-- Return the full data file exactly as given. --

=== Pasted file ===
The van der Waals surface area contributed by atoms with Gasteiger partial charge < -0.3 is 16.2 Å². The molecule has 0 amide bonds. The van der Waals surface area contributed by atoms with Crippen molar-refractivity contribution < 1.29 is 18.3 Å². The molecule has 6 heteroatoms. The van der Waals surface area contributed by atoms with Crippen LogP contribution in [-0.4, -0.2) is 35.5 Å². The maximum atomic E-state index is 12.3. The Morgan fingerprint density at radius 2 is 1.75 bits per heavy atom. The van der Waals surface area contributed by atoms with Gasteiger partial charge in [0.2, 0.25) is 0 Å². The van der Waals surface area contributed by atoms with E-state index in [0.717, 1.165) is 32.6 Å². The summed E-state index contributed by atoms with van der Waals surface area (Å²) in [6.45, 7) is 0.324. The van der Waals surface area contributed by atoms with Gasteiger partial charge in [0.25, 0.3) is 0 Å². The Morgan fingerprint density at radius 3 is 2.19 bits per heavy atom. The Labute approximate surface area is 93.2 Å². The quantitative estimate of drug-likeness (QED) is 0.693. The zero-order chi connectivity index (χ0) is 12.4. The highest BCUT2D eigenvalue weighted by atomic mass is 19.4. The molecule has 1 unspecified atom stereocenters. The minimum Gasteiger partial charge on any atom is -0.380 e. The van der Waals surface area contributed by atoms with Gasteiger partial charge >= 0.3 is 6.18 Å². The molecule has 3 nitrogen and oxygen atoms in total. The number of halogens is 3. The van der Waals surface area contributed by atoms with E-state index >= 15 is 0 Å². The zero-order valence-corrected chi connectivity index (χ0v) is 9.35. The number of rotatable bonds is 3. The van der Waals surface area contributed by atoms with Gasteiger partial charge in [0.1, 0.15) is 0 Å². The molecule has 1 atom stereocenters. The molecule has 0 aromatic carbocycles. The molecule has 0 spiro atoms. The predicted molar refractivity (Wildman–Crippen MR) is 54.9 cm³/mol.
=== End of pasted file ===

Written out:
The van der Waals surface area contributed by atoms with Gasteiger partial charge < -0.3 is 16.2 Å². The molecule has 0 amide bonds. The van der Waals surface area contributed by atoms with Crippen molar-refractivity contribution < 1.29 is 18.3 Å². The molecule has 6 heteroatoms. The van der Waals surface area contributed by atoms with Crippen LogP contribution in [-0.4, -0.2) is 35.5 Å². The maximum atomic E-state index is 12.3. The Morgan fingerprint density at radius 2 is 1.75 bits per heavy atom. The van der Waals surface area contributed by atoms with Gasteiger partial charge in [0.2, 0.25) is 0 Å². The van der Waals surface area contributed by atoms with E-state index in [0.717, 1.165) is 32.6 Å². The summed E-state index contributed by atoms with van der Waals surface area (Å²) in [6.45, 7) is 0.324. The van der Waals surface area contributed by atoms with Gasteiger partial charge in [0.25, 0.3) is 0 Å². The Morgan fingerprint density at radius 3 is 2.19 bits per heavy atom. The Labute approximate surface area is 93.2 Å². The quantitative estimate of drug-likeness (QED) is 0.693. The zero-order chi connectivity index (χ0) is 12.4. The highest BCUT2D eigenvalue weighted by atomic mass is 19.4. The molecule has 1 unspecified atom stereocenters. The minimum Gasteiger partial charge on any atom is -0.380 e. The van der Waals surface area contributed by atoms with Gasteiger partial charge >= 0.3 is 6.18 Å². The molecule has 3 nitrogen and oxygen atoms in total. The number of halogens is 3. The van der Waals surface area contributed by atoms with E-state index >= 15 is 0 Å². The zero-order valence-corrected chi connectivity index (χ0v) is 9.35. The number of rotatable bonds is 3. The van der Waals surface area contributed by atoms with Gasteiger partial charge in [0.1, 0.15) is 0 Å². The molecule has 1 atom stereocenters. The molecule has 0 aromatic carbocycles. The molecule has 0 spiro atoms. The predicted molar refractivity (Wildman–Crippen MR) is 54.9 cm³/mol.